That is how chapel begins at our Classical Lutheran Grammar school four times a week. We have Lutherans, Baptists, Christian and Missionary Alliance folks, and a couple Seventh Day Adventists at our school. And we pray and sing liturgy, psalms, and hymns in English....and in Latin.
I get to preach at least five times a week. More occasions arise with funerals, weddings, and shut-in visits. And I catechize a lot of new members. Many were raised Roman.
This review will focus on ancient prayer resources for 21st Century people. All are from Paraclete Press.
In addition to the volume above, we also received samples of four shorter books in the Ancient Spiritual Disciplines series, all available in paperback and digital formats.
I spent a pleasant evening reading all five books. That may sound like a lot, but that's what I do. I read voraciously. Thankfully I have a book review gig to feed my habit!
Since then, I've had time to ponder the long-term implications of these forms of ancient prayer. The arrival of this box of review books is not my first exposure to any of these forms of prayer.
And I'd like to think that the response of a liturgical, confessional, and Biblical Lutheran Christian wouldn't be as predictable as it sounds: there was a Reformation of the medieval liturgy for a reason.
Some brief points will tell you more about my perspective.
All four booklets will give the Christian food for thought and an exercise in historical and liturgical theology. Lutherans will be reminded why we pray as we do.
With regard to the ribboned, blue hardcover, Prayer Book of the Early Christians, there is much to commend.
I could imagine an interested American Christian could pick up the book and be exposed to the Daily Office for the first time.
Further, such a one could perhaps contemplate Psalms as prayers for the first time.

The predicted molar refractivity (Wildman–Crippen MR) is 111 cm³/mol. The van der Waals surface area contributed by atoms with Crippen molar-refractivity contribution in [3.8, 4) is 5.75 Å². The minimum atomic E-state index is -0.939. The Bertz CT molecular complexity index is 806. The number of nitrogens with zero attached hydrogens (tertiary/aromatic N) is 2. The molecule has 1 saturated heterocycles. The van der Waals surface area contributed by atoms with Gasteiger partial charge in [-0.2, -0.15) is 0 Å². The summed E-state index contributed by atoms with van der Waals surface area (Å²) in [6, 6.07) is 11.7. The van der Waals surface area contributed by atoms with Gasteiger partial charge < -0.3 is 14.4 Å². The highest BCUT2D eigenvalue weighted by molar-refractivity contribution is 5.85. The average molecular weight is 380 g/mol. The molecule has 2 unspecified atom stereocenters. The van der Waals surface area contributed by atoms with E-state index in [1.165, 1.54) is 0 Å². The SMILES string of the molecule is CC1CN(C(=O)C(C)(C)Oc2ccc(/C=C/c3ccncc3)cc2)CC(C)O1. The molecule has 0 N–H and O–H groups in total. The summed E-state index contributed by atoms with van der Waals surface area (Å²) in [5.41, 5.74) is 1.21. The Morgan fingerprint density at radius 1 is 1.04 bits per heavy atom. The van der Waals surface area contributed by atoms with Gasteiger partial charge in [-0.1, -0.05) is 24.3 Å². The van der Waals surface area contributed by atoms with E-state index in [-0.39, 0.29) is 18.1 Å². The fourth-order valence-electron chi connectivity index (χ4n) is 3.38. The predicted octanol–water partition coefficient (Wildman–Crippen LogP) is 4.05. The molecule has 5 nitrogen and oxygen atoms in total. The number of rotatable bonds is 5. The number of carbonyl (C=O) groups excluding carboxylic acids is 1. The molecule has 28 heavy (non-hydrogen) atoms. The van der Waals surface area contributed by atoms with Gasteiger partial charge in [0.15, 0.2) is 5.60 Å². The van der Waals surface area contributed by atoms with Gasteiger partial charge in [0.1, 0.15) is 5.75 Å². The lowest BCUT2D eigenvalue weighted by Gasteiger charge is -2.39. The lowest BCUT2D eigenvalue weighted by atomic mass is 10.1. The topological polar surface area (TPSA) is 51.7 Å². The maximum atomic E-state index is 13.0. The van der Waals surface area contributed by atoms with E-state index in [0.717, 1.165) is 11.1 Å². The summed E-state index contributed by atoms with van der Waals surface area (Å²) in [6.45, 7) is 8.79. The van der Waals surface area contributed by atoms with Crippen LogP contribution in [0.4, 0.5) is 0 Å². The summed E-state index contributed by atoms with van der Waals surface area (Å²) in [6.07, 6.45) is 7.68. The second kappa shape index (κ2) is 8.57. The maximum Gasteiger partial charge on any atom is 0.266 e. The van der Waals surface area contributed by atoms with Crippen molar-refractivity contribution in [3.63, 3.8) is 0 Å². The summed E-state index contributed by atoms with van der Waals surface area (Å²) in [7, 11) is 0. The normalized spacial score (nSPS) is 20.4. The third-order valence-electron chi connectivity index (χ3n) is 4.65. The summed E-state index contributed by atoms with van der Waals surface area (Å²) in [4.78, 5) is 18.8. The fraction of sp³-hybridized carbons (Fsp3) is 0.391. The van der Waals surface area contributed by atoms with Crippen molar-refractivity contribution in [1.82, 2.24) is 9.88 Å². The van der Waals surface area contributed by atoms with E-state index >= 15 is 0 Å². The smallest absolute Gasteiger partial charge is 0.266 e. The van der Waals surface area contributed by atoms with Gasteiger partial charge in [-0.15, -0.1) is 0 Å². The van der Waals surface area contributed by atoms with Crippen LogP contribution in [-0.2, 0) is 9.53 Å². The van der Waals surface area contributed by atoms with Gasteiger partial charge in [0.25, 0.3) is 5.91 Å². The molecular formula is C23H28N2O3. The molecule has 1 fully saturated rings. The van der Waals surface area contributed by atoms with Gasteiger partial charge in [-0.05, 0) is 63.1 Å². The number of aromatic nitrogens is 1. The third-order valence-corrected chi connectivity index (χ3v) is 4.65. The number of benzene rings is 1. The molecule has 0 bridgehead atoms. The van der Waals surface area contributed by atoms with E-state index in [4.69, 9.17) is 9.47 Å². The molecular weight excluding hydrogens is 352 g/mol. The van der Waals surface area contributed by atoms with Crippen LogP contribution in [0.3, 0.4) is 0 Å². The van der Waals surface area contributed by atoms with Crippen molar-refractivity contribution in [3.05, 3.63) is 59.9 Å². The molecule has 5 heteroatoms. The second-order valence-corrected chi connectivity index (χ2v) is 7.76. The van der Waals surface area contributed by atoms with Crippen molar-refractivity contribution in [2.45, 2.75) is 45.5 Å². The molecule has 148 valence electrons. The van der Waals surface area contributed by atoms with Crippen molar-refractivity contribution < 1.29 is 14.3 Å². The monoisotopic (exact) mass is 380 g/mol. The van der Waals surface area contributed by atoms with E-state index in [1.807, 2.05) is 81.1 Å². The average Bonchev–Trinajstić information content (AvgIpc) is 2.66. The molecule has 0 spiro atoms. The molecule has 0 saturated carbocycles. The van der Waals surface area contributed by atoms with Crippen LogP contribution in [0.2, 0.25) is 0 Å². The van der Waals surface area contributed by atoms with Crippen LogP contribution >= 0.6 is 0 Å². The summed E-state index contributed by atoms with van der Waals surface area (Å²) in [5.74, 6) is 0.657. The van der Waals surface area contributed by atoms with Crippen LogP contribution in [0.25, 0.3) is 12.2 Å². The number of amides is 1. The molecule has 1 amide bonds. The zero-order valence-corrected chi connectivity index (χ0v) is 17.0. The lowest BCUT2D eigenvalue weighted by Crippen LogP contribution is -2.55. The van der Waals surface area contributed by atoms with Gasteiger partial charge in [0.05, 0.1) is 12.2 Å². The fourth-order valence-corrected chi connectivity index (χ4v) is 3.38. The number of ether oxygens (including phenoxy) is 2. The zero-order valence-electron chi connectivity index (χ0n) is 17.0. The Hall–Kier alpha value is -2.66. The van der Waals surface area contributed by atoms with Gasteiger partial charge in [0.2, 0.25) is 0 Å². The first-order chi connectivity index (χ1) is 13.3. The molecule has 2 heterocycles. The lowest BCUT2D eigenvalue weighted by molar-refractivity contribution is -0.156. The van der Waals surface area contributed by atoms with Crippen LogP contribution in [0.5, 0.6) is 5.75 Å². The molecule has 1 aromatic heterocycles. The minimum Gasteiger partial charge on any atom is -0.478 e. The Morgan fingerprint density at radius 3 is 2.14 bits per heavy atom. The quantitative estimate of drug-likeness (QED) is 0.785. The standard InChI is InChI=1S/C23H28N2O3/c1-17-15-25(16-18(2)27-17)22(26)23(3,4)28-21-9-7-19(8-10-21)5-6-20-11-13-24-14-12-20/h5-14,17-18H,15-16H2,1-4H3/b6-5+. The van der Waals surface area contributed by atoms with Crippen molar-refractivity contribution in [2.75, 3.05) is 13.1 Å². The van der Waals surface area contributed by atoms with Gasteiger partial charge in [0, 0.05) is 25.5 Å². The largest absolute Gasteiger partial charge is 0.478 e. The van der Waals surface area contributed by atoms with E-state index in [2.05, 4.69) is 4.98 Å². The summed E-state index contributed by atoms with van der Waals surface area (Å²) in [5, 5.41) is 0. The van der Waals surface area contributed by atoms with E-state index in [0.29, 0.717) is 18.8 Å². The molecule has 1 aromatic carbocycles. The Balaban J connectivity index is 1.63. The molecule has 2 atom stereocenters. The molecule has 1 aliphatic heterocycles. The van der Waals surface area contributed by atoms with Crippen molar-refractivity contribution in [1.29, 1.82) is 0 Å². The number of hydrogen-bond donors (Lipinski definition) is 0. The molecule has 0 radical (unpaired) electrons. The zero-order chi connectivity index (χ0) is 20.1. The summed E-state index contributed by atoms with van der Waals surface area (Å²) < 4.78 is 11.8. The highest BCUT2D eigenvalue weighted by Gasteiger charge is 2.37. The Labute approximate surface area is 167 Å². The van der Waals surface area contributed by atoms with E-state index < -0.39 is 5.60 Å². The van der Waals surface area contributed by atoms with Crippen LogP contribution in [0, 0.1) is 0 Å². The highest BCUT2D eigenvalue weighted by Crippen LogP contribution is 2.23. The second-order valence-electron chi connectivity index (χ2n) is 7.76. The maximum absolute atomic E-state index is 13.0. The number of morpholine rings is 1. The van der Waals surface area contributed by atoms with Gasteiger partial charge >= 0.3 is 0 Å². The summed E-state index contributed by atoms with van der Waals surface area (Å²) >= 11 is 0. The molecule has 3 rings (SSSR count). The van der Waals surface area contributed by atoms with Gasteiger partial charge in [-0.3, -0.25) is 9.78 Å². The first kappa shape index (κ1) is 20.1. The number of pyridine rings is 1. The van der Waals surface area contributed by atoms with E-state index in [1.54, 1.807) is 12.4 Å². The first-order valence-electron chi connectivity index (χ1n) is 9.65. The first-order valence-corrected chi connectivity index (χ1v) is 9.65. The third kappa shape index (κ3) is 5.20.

Additionally, many are averse to printed prayers these days. I always counter that with, "But what if I mean them from my mind and heart?"
Praying what ancient Christians prayed grants us fellowship with them as well as new words and thoughts when the Lord opens our lips for praise and prayer.
I love the Trisagion Prayers. They form the beginning of our Committal rite in the Pastoral Care Companion, a part of Lutheran Service Book, as a resource for The Lutheran Church--Missouri Synod. I must reject "The Seal," found on the bookmark and commonly throughout the Office of the Orthodox: "Through the prayers of our holy Fathers and Mothers, Lord Jesus Christ our God, have mercy on us and save us." I shall replace it with "Kyrie eleison, Christe eleison, Kyrie eleison" and be more ancient than the ancients.
As noted before, I must refrain from praying to any creature, living or dead, whether Mary, angel, or Saint, and rewrite the prayers to address Father, Son, and Holy Spirit, all the while thanking the Lord for them, in accordance with Augsburg Confession 21:
Thus revised, very nearly the whole Prayer Book of the Early Christians is commended for Lutheran use.
Christians are given to worship the Lord in Spirit and in truth.
The Rev. Paul J Cain is Pastor of Immanuel Lutheran Church, Sheridan, Wyoming, Headmaster of Martin Luther Grammar School, Yellowstone Circuit Visitor (LCMS Wyoming District), a member of the Board of Directors of The Consortium for Classical and Lutheran Education, Wyoming District Worship Chairman, and Editor of QBR.